The Spanish Polemic on Colonisation

Part five: A Modern Criticism of Las Casas (4)

Motolinía’s Denunciation 

All of this becomes clearer when we get to the Franciscan Fray Toribio de Motolinía. He was “one of the senior members of Spanish missionary efforts in New Spain and a member of the legendary ‘twelve apostles’”, (33) i.e. those Franciscans who had faced the tlamatinime in public debate in 1524. In the conflict about making the encomiendas permanent, where Las Casas and the Indian lords on the one hand faced the Peruvian colonists on the other, Motolinía supported the colonists. He was also opposed to the view that Christianity should be preached by exclusively peaceful means: if the Indians showed themselves disinclined to hear the preachers, he thought force should be used. (34)  

In January 1555 he wrote one of the fiercest attacks ever made on Las Casas, which he sent to the Emperor Charles V. Castro’s tone is remarkably sympathetic when he tells the story. 

“In essence, the dispute represented the two aspects of Spanish occupation: on one side stood the idealistic, reform-minded Las Casas, and on the other the pragmatic-minded Motolinía, who, by sharing the daily life of the colonists, had come to accept their outlook concerning the natives and the relationship of the colonies to the crown. Inevitably, as was the case in all polemics in which Las Casas was involved, the argument devolved to the question of the encomienda and the encomenderos. Motolinía argued in favour of the encomienda by shifting the onus of responsibility from the individual encomenderos to the king. He claimed that since the king was the ultimate beneficiary of the encomienda, to declare it illegal would be to go not only against the crown’s own interests but to contravene its own authority as well. Furthermore, the Franciscan argued that at the time of his writing the letter, the encomienda was subject to such legal restrictions and scrutiny as to render Las Casas’s charges of abuses null and void.” (35)

Motolinía then made specific accusations, claiming that Las Casas had personally violated some of the New Laws that he himself had drafted. Allegedly, when acting as bishop of Chiapa he had made large numbers of Indians carry his belongings without payment. He had also left Indians who were anxious to become Christians unbaptised, demanding an unreasonable level of preparation before baptism could be given.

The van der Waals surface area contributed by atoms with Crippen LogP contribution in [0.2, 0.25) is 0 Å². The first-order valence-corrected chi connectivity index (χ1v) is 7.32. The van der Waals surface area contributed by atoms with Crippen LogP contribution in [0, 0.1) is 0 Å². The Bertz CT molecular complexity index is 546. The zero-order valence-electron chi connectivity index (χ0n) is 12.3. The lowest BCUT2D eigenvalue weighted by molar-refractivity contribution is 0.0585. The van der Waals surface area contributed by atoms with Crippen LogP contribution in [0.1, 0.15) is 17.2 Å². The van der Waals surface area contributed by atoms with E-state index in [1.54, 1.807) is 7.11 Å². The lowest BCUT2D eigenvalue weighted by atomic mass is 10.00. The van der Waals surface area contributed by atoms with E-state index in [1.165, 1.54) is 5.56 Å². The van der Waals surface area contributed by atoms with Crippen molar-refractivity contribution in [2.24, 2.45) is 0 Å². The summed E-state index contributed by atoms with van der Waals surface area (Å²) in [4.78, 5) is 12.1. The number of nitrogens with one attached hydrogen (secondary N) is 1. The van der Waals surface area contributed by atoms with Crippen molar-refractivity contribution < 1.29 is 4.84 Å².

“The letter went on to condemn the Dominican’s inability, or implied unwillingness, to learn any native languages. It also challenged the Dominican’s claims about the peaceful conversion of Indians in Guatemala, arguing that soon after the settlement of Tuzulutlán (known to the Spaniards as “the Land of War” J.M.) Las Casas had departed for Spain without regard for the fate of his newly acquired native parishioners. 

Las Casas never responded officially to the Franciscan’s accusations, but the incident illustrates the difference in approaches to the problem of the Indian between two different missionary orders and two different individuals. In addition to Motolinía’s approach to the wholesale administering of sacraments (he boasted that on one occasion he had baptised fourteen thousand Indians in one day with the assistance of only a single companion), there were profoundly irreconcilable differences in their conception and approach to what constituted true support and affection for the natives.” (36)